June--Andy never comes back after vacation. I assume he was just rotated off to some other assignment--there are a lot of bus routes--but maybe he gave up 9 Broadway to Portland and stayed in Mexico, still basking on the beach, having had it with starting a route at 4:30 every morning...School ends and the Street Girls (but not in that way) are gone. Gas prices are through the roof and ridership has about doubled since March. Some mornings someone else is in my seat! Harumph.

July--The weather turns nice, finally, and more and more bikes show up to be carried on 9 Broadway to NE 27th and Saratoga and 8 NE 15th to Jubitz. What is Jubitz? The buses are air conditioned so it's usually a pleasant ride. There's a lot of construction for the MAX, so the 8 NE 15th to Jubitz is rerouted over the Broadway Bridge and round and about to Lloyd Center. I avoid it unless I'm really anxious to get home as it takes longer and in the heat, it really smells of pee!

August--One day on the way home, the operator yells "Close the window--the air conditioning is on." "Close it or I'll turn the air conditioning off". She turns it off. punishing us all for the actions of one. It was the pee bus. It was really hot. And pee-ey. I got off at Alberta and walked in the heat.

Back to September--School starts and the Street Girls (but not in that way) are back. There seems to be a sliding time scale of when they return with Broadway Girl first and Lacrosse Stick last. In the interim, both Thompson #1 and Broadway choose, some days, to sit next to me. I tell Nancy that they feel safe next to their grandfather. Bearded Garden Man and I talk about tomatoes and whether they will ripen. The Pink Woman, a strange relatively young woman who wears outlandish get-ups and boards each morning at 3rd and Alder carrying a cup of some sort of coffee drink (I'm guessing mocha latte) and will demand a seat in the "Honored Citizen" area even though she seems normally-abled, is a constant. There's a guy, I'm guessing my age or a bit older, dressed in a kilt, a tam with a pheasant feather, and orange safety vest who salutes our bus every morning on Everett as he leans against the corner building, drinks his coffee, and passes the time with passers-by. Andy is still basking in Mexico (at least in my mind).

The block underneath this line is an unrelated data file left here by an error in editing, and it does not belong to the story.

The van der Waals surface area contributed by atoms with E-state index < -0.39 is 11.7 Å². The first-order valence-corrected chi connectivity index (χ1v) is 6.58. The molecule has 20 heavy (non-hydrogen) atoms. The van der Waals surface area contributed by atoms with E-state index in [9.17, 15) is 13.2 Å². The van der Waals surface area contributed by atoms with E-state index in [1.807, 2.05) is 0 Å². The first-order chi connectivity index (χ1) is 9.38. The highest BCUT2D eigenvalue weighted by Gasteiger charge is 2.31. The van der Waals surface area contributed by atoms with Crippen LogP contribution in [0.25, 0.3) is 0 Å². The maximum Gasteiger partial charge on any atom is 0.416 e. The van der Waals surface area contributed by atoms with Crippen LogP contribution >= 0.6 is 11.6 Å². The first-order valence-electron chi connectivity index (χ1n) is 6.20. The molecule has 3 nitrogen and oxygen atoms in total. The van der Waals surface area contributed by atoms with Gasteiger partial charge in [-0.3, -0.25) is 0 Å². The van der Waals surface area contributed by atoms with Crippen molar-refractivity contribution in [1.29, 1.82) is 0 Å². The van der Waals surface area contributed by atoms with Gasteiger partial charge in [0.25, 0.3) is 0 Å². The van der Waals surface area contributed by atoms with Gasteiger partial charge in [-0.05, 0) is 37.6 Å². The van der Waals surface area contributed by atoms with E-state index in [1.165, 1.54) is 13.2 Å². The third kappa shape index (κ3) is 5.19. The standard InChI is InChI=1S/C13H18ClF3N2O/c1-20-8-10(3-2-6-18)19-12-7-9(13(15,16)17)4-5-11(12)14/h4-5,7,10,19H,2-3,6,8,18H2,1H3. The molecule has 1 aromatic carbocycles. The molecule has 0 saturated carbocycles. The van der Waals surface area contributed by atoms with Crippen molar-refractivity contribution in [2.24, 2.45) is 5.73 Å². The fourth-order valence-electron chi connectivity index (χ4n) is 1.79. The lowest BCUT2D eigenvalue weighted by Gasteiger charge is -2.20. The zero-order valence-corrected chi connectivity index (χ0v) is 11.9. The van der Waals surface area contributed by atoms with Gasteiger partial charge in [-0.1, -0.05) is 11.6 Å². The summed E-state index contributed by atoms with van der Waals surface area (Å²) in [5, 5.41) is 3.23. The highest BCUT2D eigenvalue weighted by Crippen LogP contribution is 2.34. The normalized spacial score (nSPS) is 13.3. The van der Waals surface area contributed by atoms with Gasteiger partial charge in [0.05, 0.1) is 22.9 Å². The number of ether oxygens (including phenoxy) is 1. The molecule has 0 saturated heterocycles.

Jubitz is a truckstop.

I wonder what people call me in their minds...

There you have it, one year of riding the bus. I like it. It's a good way to commute. I read and listen to podcasts and watch people. It's saved me at least $2,500 in parking and gas. It's saved Portland something like 1000 pounds of CO2 equivalent. And I've learned how to watch people.

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2 comments:

Ronna said...

Loved being aboard for your year of bussing it.

griffiskc said...

Loved the story, thanks.